What is naturopathic medicine?

Naturopathic medicine is a system of primary health care that addresses the root cause of illness or disease and promotes health and healing using natural therapies. Treatment modalities may include clinical nutrition, botanical medicine, homeopathic medicine, physical treatments, acupuncture and lifestyle counselling.

The primary goal of naturopathic treatment is to address the cause of the illness rather than simply treating or suppressing symptoms. While naturopathic care helps to alleviate specific symptoms, NDs are primarily concerned with addressing the root cause of an illness.

 

Naturopathic doctors are trained through a 4 year post graduate program at an accredited naturopathic medical school. Currently there are two colleges in Canada and five in the United States. Students are trained in the same basic medical sciences as medical doctors but also attain a thorough education in preventative medicine and natural therapeutics. Although the basic training is the same, they learn different philosophies and therapeutic approaches than their conventional colleagues. Upon successful completion of the 4 year program, students attain the designation N.D. or Doctor of Naturopathic Medicine. Students must sit for national board exams to become licensed naturopathic doctors within licensed provinces/states. In Ontario, students must also pass the provincial board exam.

 

What is the difference between naturopathic medicine and homeopathy?

Naturopathic doctors (NDs) are general practitioners of natural medicine. They are trained to treat ailments using clinical nutrition, acupuncture, botanical medicine, physical medicine, lifestyle counselling and homeopathy. Homeopaths, on the other hand, are trained to practice in one discipline – homeopathy. So while a homeopath would prescribe a homeopathic therapy, a naturopathic doctor would use any of the approaches listed above, including homeopathy, in their treatments. In addition, homeopathy is not a regulated or licensed health profession in Ontario. Naturopathic medicine is regulated and licensed in Ontario.

What are the principles of naturopathic medicine?

1) First, do no harm (Primum Non Noncere)

Naturopathic medicine uses therapies that are safe and effective, minimizes side effects, avoids the suppression of symptoms and respects the body’s natural healing process, using the least force necessary to diagnose and treat illness.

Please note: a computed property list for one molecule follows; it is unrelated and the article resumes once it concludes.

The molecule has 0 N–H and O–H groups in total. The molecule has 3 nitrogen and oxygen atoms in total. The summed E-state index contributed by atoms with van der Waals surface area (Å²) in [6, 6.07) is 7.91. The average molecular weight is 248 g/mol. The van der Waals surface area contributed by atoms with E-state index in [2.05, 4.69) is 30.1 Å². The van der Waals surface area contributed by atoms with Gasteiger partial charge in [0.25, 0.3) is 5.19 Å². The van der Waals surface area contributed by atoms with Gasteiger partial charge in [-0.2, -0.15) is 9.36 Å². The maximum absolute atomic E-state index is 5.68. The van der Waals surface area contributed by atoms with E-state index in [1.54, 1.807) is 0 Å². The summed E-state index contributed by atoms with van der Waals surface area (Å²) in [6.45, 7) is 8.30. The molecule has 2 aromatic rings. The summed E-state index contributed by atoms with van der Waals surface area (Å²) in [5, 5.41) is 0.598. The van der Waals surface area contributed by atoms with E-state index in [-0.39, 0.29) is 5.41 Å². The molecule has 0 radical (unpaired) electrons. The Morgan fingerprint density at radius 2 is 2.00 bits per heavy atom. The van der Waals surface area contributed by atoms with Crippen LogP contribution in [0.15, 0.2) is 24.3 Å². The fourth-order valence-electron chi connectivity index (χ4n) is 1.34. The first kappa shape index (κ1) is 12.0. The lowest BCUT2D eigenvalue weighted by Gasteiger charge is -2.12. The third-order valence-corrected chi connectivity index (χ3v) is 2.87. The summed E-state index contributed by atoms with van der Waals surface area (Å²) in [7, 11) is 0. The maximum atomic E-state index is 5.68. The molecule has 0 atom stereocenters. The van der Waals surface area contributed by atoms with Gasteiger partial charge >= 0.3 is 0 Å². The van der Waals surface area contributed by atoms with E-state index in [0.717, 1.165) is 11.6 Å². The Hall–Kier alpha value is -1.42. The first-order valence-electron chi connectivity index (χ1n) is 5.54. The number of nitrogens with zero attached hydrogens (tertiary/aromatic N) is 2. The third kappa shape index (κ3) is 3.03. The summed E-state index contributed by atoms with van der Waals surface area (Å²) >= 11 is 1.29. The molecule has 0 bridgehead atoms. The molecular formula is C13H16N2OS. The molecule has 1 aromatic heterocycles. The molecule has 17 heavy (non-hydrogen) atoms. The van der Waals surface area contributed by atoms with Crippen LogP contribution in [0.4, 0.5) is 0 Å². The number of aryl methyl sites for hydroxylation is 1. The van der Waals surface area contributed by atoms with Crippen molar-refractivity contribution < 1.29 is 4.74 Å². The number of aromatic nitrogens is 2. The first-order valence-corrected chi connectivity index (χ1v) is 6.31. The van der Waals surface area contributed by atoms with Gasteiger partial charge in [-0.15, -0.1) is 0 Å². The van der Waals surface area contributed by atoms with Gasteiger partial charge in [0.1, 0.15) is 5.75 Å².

2) Treat the cause (Tolle Causum)

Symptoms are the body’s way of communicating. A naturopathic doctor will help to find the cause of disease and correct the disturbance in order to promote a return to health, rather than suppressing or managing symptoms.

3) Treat the whole person (Tolle Totum)

The physiology of the body is complex. Often changing one thing will affect the rest of the body. One should look at how the whole person experiences the disease process, and not just the specific disease. Everyone is different. Your body has the innate ability to heal. Working with the body makes it possible to heal faster.

4) Utilize the healing power of nature (Vis Medicatrix Naturae)

Not only does the body have its own innate ability to heal, but nature has also provided us with everything we need to heal the body. After removing any obstacles to heal, some natural remedies can be utilized in your treatment.

5) Doctor as Teacher (Docere)

“Docere” the latin root for doctor means to teach. It is our job to educate our patients so that there is a clear understanding of why the changes we encourage are so important. We all need to take responsibility for our own health and naturopathic doctors encourage and provide the tools for their patients to do so.

6) Prevention is the best medicine (Praevenire)

Naturopathic doctors look for avenues that may be increasing your risk for disease, attempt to treat risk factors before disease develops and evaluate any genetic susceptibility to disease. It is often much simpler to prevent and illness than to try to cure it.

Where can I find more information on accredited schools in Canada?

There are two accredited naturopathic medical schools in Canada. One is located in Toronto Ontario; Canadian College of Naturopathic Medicine (CCNM) while the Boucher Institute of Naturopathic Medicine (BINM) is located in Vancouver British Columbia. More information about the academic and clinical programs can be found at their respective websites.

What can I expect from my first visit to a naturopathic doctor?

Your first visit with Dr Rachel Bell will be 1.5 hours in length. A very extensive patient history eliciting information about your physical, mental, emotional and spiritual health is taken and a complaint-oriented physical exam performed. Specialized lab testing may be requested. With your input, Dr. Rachel Bell will propose a personalized treatment plan to help you achieve your health goals.

Where can I learn more about naturopathic medicine?

You can visit the sites for the Ontario Association of Naturopathic Doctors http://www.oand.org or the Canadian Association of Naturopathic Doctors https://www.cand.ca

Are naturopathic doctors regulated in Ontario?

Naturopathic doctors are the only regulated health professionals in the field of natural medicine in Ontario. On July 1st, 2015 naturopathy joined the Regulated Health Professions Act with all other regulated health professions. The Naturopathy Act also confirms the current scope of NDs as primary care practitioners who are able to provide diagnoses and have access to key controlled acts. Naturopathic doctors are also regulated in Canada in the provinces of British Columbia, Manitoba and Saskatchewan.